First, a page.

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A story about some metals enrichment in Arctic Ocean sediments

Research Scholar

Liming Ye, associate researcher, Second Institute of Oceanography (China)
Leonid Polyak, faculty mentor

Background

  • Hometown: Lishui, China
  • Degrees received: PhD in marine geology, Tongji University, China.

What is the issue or problem addresses in your research?

Both manganese (Mn) and cerium (Ce) are sensitive to similar redox conditions in the marine environment and are therefore useful proxies for reconstructing paleoenvironmental conditions from marine sediments. But Mn sources, sedimentary sinks and the relationship to paleo-climatic conditions are still insufficiently understood. Even less is known about the distribution and dynamics of Ce.

What methodology did you use in your research?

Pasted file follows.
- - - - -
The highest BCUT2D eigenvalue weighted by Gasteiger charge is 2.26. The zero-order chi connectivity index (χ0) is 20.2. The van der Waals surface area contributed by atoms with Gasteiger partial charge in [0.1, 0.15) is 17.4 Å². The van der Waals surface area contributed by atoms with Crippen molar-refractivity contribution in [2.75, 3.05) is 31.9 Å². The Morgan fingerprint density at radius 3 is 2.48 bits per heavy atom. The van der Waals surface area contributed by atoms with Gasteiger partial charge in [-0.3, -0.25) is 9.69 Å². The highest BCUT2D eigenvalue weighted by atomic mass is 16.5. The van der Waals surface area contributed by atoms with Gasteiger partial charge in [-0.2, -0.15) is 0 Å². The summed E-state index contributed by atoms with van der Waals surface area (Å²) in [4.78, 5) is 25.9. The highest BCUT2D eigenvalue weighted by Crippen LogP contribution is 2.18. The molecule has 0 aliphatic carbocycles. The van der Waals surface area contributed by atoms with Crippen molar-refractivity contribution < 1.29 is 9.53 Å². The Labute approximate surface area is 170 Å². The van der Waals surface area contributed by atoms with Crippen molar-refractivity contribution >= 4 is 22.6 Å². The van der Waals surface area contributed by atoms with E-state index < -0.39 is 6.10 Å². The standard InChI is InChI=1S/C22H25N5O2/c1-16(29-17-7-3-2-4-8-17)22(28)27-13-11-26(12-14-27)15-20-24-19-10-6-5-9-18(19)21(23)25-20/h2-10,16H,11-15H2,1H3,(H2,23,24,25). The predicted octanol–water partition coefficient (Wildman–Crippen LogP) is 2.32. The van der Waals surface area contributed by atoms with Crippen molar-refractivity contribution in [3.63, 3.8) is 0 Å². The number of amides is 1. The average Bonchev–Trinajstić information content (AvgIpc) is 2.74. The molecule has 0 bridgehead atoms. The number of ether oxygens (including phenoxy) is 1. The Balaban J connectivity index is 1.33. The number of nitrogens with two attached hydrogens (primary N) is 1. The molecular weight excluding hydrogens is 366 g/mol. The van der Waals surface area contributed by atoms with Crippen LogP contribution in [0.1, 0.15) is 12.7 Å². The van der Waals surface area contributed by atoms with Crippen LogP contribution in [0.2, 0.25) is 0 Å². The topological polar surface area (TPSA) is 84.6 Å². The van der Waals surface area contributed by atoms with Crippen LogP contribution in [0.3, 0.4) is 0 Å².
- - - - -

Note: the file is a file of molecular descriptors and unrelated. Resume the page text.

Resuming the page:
A multiproxy record of sediment core ARC3-B85D from the Alpha Ridge covering estimated 350 ka is used to investigate a coupled distribution of Mn and Ce in Arctic Ocean sediments. By analyzing Mn and Ce contents, Ce/Ce* anomaly in the core and in a range of surface sediments from the western Arctic Ocean, we investigate the conditions and dynamics of concurrent metal enrichment.

What are the purpose/rationale and implications of your research?

We offer an explanation for metal distribution that is based not only on the sources but also on differential transportation modes, leading to new insights into the spatial and temporal dynamics of Mn and Ce enrichment in Arctic Ocean sediments.